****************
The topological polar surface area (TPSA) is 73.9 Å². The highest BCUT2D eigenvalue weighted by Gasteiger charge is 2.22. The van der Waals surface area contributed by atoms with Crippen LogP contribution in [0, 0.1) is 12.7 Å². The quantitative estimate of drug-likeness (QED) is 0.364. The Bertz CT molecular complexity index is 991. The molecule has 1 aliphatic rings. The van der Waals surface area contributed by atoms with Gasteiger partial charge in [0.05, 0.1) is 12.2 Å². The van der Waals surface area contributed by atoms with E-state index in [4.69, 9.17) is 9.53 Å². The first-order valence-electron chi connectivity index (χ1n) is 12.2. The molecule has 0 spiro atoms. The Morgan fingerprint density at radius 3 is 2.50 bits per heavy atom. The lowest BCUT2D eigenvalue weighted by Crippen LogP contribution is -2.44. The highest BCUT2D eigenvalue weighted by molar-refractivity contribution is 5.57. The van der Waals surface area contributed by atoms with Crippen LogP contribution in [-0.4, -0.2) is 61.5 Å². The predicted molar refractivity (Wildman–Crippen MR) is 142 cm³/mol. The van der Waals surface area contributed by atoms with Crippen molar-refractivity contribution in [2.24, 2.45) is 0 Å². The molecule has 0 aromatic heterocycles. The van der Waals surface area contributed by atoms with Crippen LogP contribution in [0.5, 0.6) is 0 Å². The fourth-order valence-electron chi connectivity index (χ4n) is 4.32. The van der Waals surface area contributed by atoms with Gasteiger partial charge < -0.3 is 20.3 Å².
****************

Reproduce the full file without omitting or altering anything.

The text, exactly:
The topological polar surface area (TPSA) is 73.9 Å². The highest BCUT2D eigenvalue weighted by Gasteiger charge is 2.22. The van der Waals surface area contributed by atoms with Crippen LogP contribution in [0, 0.1) is 12.7 Å². The quantitative estimate of drug-likeness (QED) is 0.364. The Bertz CT molecular complexity index is 991. The molecule has 1 aliphatic rings. The van der Waals surface area contributed by atoms with Gasteiger partial charge in [0.05, 0.1) is 12.2 Å². The van der Waals surface area contributed by atoms with E-state index in [4.69, 9.17) is 9.53 Å². The first-order valence-electron chi connectivity index (χ1n) is 12.2. The molecule has 0 spiro atoms. The Morgan fingerprint density at radius 3 is 2.50 bits per heavy atom. The lowest BCUT2D eigenvalue weighted by Crippen LogP contribution is -2.44. The highest BCUT2D eigenvalue weighted by molar-refractivity contribution is 5.57. The van der Waals surface area contributed by atoms with Crippen LogP contribution in [-0.4, -0.2) is 61.5 Å². The predicted molar refractivity (Wildman–Crippen MR) is 142 cm³/mol. The van der Waals surface area contributed by atoms with Crippen molar-refractivity contribution in [2.24, 2.45) is 0 Å². The molecule has 0 aromatic heterocycles. The van der Waals surface area contributed by atoms with Crippen LogP contribution in [0.5, 0.6) is 0 Å². The fourth-order valence-electron chi connectivity index (χ4n) is 4.32. The van der Waals surface area contributed by atoms with Gasteiger partial charge < -0.3 is 20.3 Å².